For the entire four years of high school, I was boyfriend-less. And I could “blame” this on a number of factors like the size of my school or the fact that I was bookish and prone to be moody. More likely it’s because of the fact that I felt awkward and unglamorous and totally let down by what Saturday morning television and 90210 had led to believe what high school would be like.
What I did have were sporadic kisses, sweet afternoons spent in the city with the rare boy who was smitten, a date to the prom that I completely regret (in fact if I could I’d take back that whole night) and five very memorable crushes along with a slew of not so memorable ones. There’s something awesome about crushing on someone in school, something that can’t be replicated so relish it while you can or just relive the bittersweet memories with 10 things that were awesome about crushing when you were in school:
Plus: 6 Things I Learned From My Childhood Crushes
Even in the smallest of schools in the most podunk of towns I dare you to not find at least three people worth temporarily swooning over.
School setting provided the ideal situations for crushing because you were close but not too close. Three seats behind someone alternately felt like an infinite chasm and just enough distance for you to make flirty eye contact.
“Is he looking at me?”, “Is my hair okay?”, “He called me babe, do you think that means he likes me too?” These and countless other similar questions have been asked in classrooms the world over and will continue to be asked until the end of time. Not because they’re deep philosophical questions or even because the person asking really cares about the answer but rather because we had someone to ask. A built in support system went a long way in sustaining and even fueling more than a few school crushes.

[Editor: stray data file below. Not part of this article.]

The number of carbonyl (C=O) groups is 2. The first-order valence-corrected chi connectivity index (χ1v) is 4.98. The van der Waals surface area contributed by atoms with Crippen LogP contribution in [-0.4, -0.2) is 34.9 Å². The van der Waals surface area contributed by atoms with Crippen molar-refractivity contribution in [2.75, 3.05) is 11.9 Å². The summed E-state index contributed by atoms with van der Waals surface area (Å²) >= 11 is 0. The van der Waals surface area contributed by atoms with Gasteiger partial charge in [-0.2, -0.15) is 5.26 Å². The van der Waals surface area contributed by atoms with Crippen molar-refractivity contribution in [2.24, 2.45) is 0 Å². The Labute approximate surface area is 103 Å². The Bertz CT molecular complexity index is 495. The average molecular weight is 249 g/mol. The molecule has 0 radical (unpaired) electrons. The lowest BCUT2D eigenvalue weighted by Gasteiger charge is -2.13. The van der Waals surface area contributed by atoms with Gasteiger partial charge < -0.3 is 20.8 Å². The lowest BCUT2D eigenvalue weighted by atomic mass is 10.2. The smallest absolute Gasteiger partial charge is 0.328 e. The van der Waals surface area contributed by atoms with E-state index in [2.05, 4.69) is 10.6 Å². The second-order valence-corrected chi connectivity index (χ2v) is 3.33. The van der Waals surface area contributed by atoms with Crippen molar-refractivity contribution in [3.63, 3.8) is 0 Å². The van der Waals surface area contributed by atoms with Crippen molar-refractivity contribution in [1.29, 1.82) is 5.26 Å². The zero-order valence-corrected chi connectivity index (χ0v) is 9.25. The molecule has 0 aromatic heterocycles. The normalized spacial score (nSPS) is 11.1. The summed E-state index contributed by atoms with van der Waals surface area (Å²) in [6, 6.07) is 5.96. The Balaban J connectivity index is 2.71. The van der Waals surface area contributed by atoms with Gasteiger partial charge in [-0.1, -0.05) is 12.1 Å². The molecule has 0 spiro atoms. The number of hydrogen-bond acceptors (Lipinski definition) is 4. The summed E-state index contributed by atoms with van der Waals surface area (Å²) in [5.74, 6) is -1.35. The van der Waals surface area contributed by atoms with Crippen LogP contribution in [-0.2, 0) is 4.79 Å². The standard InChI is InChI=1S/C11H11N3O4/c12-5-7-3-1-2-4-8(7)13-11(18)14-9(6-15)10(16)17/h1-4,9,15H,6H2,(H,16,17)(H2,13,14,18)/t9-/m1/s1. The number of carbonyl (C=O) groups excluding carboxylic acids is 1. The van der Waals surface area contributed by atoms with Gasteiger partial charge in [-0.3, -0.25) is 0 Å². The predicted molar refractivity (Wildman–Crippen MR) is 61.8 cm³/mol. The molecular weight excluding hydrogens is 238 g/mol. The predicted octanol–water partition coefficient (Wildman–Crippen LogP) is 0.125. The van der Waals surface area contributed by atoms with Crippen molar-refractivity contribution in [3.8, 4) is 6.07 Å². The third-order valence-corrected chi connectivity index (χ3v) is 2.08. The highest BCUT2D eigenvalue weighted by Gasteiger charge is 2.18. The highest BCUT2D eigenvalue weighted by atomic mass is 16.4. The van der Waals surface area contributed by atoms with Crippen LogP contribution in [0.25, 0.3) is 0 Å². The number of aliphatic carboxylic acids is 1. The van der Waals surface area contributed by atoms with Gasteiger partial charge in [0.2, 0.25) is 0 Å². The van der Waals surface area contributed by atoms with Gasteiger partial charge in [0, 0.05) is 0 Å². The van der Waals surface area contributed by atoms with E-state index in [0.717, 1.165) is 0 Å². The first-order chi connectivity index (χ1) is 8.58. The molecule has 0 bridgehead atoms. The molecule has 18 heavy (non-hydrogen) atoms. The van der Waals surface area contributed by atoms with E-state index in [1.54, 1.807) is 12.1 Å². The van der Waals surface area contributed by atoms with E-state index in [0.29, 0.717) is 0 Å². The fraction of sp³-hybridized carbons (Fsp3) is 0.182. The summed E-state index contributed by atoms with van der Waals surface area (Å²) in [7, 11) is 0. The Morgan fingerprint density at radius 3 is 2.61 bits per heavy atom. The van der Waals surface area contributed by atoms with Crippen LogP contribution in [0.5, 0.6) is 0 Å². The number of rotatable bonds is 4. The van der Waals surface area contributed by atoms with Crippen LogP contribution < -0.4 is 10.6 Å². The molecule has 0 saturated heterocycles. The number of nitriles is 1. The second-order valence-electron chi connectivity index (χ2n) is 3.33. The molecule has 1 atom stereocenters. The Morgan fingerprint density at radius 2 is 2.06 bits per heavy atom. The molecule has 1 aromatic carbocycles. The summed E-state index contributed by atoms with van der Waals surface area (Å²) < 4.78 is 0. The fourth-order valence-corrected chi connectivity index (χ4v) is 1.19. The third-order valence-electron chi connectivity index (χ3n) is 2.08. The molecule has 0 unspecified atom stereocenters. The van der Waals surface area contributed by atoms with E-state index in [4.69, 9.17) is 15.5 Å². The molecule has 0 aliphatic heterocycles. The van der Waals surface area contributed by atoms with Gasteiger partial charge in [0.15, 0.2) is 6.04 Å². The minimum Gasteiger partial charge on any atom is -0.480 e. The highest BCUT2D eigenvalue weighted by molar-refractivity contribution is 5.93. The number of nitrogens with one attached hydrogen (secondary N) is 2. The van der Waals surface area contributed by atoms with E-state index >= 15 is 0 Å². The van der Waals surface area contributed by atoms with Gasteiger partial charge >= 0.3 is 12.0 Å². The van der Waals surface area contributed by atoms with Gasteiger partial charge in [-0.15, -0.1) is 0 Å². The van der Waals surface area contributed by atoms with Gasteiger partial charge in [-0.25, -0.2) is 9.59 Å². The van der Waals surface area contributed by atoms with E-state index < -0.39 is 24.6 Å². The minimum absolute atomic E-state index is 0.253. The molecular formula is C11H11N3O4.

“You heard he’s dating who?”, “Are you sure you saw him there yesterday?”, “What bus did you say he took?” Unlike questions which you asked because you were looking for reassurance, these types of questions got asked because you wanted information. And even if the info wasn’t necessarily what you wanted, knowing it was there was awesome.
You know that awkward moment where you see someone hot in the coffee shop and you can’t think of any good reason to introduce yourself so instead you stand there all stumped and feeling kind of like a stalker? Those moments didn’t happen in school. Or at least they didn’t have to because you had a built in reason to approach anyone who caught your eye. If they were in your class you could ask about homework. If they were an upperclassmen you could ask about expectations from a teacher or if they were an underclassmen you could offer to show them around.
Unless you were sick or they were sick there was a good chance that you could see them (and swoon over them) in person without worrying that you were coming off like some sort of crazy stalker.
Sometimes it’s hard to convey your talents without coming off like you’re self-absorbed and school provided a perfect platform to flaunt at least a little of what you were good at whether it was wicked math skills or a great fashion sense. And as a bonus if you were an athlete or an academic superstar there was usually an announcement about it.
Unless you were a total loner you had at least one friend who’d sing your praises within earshot of your crush. Someone who’d mention how cute you looked or how smart you were or who’d outright ask the object of your desire if they felt the same way.
When there were a few days without intel or when you realized that the cute thing they did was really annoying there was always a project to do or a paper to write, some type of busy work that’d get your mind off of them.
Selection — again
All crushes eventually come to an end but being in a school setting meant that you never had to go more than a few days without someone new to feel all flirty towards. Because when one crush ended there was someone else to take their place.
And Antonio Rodriguez, if you’re reading this I totally had a crush on you way back when…